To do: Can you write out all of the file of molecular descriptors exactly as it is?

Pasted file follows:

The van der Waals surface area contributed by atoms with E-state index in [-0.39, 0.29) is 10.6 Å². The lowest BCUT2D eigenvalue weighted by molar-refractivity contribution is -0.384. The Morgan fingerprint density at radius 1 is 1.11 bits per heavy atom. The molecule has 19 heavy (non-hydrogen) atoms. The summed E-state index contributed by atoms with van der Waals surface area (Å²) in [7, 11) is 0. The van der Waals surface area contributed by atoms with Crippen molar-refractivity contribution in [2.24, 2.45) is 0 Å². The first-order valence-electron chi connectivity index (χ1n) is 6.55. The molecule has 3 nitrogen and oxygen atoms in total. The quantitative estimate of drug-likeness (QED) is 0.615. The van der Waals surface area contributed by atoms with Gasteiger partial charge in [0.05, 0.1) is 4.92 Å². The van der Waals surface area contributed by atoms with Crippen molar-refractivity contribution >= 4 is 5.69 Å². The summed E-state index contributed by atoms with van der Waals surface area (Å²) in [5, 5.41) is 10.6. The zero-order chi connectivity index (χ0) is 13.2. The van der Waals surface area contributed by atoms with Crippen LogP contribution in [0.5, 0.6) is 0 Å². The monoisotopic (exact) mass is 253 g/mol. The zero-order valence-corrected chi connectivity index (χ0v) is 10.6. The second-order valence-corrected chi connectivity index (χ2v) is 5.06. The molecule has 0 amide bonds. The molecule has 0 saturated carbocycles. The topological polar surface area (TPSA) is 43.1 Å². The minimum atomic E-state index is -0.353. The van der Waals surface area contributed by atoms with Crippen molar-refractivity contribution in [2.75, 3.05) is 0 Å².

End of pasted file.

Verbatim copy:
The van der Waals surface area contributed by atoms with E-state index in [-0.39, 0.29) is 10.6 Å². The lowest BCUT2D eigenvalue weighted by molar-refractivity contribution is -0.384. The Morgan fingerprint density at radius 1 is 1.11 bits per heavy atom. The molecule has 19 heavy (non-hydrogen) atoms. The summed E-state index contributed by atoms with van der Waals surface area (Å²) in [7, 11) is 0. The van der Waals surface area contributed by atoms with Crippen molar-refractivity contribution in [2.24, 2.45) is 0 Å². The first-order valence-electron chi connectivity index (χ1n) is 6.55. The molecule has 3 nitrogen and oxygen atoms in total. The quantitative estimate of drug-likeness (QED) is 0.615. The van der Waals surface area contributed by atoms with Gasteiger partial charge in [0.05, 0.1) is 4.92 Å². The van der Waals surface area contributed by atoms with Crippen molar-refractivity contribution >= 4 is 5.69 Å². The summed E-state index contributed by atoms with van der Waals surface area (Å²) in [5, 5.41) is 10.6. The zero-order chi connectivity index (χ0) is 13.2. The van der Waals surface area contributed by atoms with Crippen LogP contribution in [0.5, 0.6) is 0 Å². The monoisotopic (exact) mass is 253 g/mol. The zero-order valence-corrected chi connectivity index (χ0v) is 10.6. The second-order valence-corrected chi connectivity index (χ2v) is 5.06. The molecule has 0 amide bonds. The molecule has 0 saturated carbocycles. The topological polar surface area (TPSA) is 43.1 Å². The minimum atomic E-state index is -0.353. The van der Waals surface area contributed by atoms with Crippen molar-refractivity contribution in [2.75, 3.05) is 0 Å².